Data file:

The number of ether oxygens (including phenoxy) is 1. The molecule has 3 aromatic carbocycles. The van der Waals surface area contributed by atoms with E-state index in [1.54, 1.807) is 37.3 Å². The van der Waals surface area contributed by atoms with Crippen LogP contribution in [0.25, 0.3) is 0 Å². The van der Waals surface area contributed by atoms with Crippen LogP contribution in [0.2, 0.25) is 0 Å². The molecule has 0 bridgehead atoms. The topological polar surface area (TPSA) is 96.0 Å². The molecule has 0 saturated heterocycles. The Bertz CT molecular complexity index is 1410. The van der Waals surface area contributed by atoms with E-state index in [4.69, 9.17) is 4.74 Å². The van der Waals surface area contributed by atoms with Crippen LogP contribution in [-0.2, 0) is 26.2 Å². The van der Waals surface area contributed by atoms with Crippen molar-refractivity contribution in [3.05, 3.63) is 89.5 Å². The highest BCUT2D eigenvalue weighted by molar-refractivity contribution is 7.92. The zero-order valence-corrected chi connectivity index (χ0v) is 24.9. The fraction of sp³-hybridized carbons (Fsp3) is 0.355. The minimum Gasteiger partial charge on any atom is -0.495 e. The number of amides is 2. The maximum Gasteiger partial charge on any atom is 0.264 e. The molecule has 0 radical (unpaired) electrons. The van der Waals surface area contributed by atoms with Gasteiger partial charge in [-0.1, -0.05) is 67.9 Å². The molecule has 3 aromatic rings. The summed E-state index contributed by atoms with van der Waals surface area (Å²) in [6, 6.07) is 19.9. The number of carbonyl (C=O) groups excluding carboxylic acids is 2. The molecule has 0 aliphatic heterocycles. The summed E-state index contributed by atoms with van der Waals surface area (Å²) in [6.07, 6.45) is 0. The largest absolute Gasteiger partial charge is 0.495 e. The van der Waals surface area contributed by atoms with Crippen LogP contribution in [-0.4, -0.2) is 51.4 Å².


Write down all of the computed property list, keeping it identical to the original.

The number of ether oxygens (including phenoxy) is 1. The molecule has 3 aromatic carbocycles. The van der Waals surface area contributed by atoms with E-state index in [1.54, 1.807) is 37.3 Å². The van der Waals surface area contributed by atoms with Crippen LogP contribution in [0.25, 0.3) is 0 Å². The van der Waals surface area contributed by atoms with Crippen LogP contribution in [0.2, 0.25) is 0 Å². The molecule has 0 bridgehead atoms. The topological polar surface area (TPSA) is 96.0 Å². The molecule has 0 saturated heterocycles. The Bertz CT molecular complexity index is 1410. The van der Waals surface area contributed by atoms with E-state index in [4.69, 9.17) is 4.74 Å². The van der Waals surface area contributed by atoms with Crippen LogP contribution in [-0.2, 0) is 26.2 Å². The van der Waals surface area contributed by atoms with Crippen molar-refractivity contribution in [3.05, 3.63) is 89.5 Å². The highest BCUT2D eigenvalue weighted by molar-refractivity contribution is 7.92. The zero-order valence-corrected chi connectivity index (χ0v) is 24.9. The fraction of sp³-hybridized carbons (Fsp3) is 0.355. The minimum Gasteiger partial charge on any atom is -0.495 e. The number of amides is 2. The maximum Gasteiger partial charge on any atom is 0.264 e. The molecule has 0 radical (unpaired) electrons. The van der Waals surface area contributed by atoms with Gasteiger partial charge in [-0.1, -0.05) is 67.9 Å². The molecule has 3 aromatic rings. The summed E-state index contributed by atoms with van der Waals surface area (Å²) in [6, 6.07) is 19.9. The number of carbonyl (C=O) groups excluding carboxylic acids is 2. The molecule has 0 aliphatic heterocycles. The summed E-state index contributed by atoms with van der Waals surface area (Å²) in [6.07, 6.45) is 0. The largest absolute Gasteiger partial charge is 0.495 e. The van der Waals surface area contributed by atoms with Crippen LogP contribution in [-0.4, -0.2) is 51.4 Å².